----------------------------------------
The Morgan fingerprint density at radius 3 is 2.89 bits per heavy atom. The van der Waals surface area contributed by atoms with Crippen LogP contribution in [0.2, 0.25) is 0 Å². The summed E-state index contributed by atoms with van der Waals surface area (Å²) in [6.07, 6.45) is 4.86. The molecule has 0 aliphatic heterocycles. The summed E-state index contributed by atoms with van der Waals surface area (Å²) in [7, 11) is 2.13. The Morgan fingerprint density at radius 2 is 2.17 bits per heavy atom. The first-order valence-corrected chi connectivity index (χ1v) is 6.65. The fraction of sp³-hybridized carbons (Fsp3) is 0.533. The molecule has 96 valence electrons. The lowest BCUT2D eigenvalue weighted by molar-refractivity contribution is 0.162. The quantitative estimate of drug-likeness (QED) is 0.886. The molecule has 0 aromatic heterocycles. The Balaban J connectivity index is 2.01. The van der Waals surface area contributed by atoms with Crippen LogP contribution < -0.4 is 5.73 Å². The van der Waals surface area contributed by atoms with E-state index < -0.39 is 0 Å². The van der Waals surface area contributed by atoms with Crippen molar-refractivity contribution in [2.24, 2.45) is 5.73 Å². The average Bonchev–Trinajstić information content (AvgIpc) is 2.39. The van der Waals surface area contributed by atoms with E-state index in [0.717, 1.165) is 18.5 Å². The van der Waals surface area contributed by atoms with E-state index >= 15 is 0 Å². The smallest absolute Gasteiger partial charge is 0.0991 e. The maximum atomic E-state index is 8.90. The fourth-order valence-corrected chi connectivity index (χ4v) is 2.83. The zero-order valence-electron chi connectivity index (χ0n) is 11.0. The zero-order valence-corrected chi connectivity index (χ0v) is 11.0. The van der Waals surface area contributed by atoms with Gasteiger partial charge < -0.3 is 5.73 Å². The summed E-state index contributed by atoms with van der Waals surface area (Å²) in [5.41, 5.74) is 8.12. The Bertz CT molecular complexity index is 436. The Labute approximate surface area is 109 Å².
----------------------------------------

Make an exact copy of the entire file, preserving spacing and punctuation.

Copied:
The Morgan fingerprint density at radius 3 is 2.89 bits per heavy atom. The van der Waals surface area contributed by atoms with Crippen LogP contribution in [0.2, 0.25) is 0 Å². The summed E-state index contributed by atoms with van der Waals surface area (Å²) in [6.07, 6.45) is 4.86. The molecule has 0 aliphatic heterocycles. The summed E-state index contributed by atoms with van der Waals surface area (Å²) in [7, 11) is 2.13. The Morgan fingerprint density at radius 2 is 2.17 bits per heavy atom. The first-order valence-corrected chi connectivity index (χ1v) is 6.65. The fraction of sp³-hybridized carbons (Fsp3) is 0.533. The molecule has 96 valence electrons. The lowest BCUT2D eigenvalue weighted by molar-refractivity contribution is 0.162. The quantitative estimate of drug-likeness (QED) is 0.886. The molecule has 0 aromatic heterocycles. The Balaban J connectivity index is 2.01. The van der Waals surface area contributed by atoms with Crippen LogP contribution < -0.4 is 5.73 Å². The van der Waals surface area contributed by atoms with E-state index < -0.39 is 0 Å². The van der Waals surface area contributed by atoms with Crippen molar-refractivity contribution in [2.24, 2.45) is 5.73 Å². The average Bonchev–Trinajstić information content (AvgIpc) is 2.39. The van der Waals surface area contributed by atoms with E-state index in [0.717, 1.165) is 18.5 Å². The van der Waals surface area contributed by atoms with E-state index >= 15 is 0 Å². The smallest absolute Gasteiger partial charge is 0.0991 e. The maximum atomic E-state index is 8.90. The fourth-order valence-corrected chi connectivity index (χ4v) is 2.83. The zero-order valence-electron chi connectivity index (χ0n) is 11.0. The zero-order valence-corrected chi connectivity index (χ0v) is 11.0. The van der Waals surface area contributed by atoms with Gasteiger partial charge < -0.3 is 5.73 Å². The summed E-state index contributed by atoms with van der Waals surface area (Å²) in [5.41, 5.74) is 8.12. The Bertz CT molecular complexity index is 436. The Labute approximate surface area is 109 Å².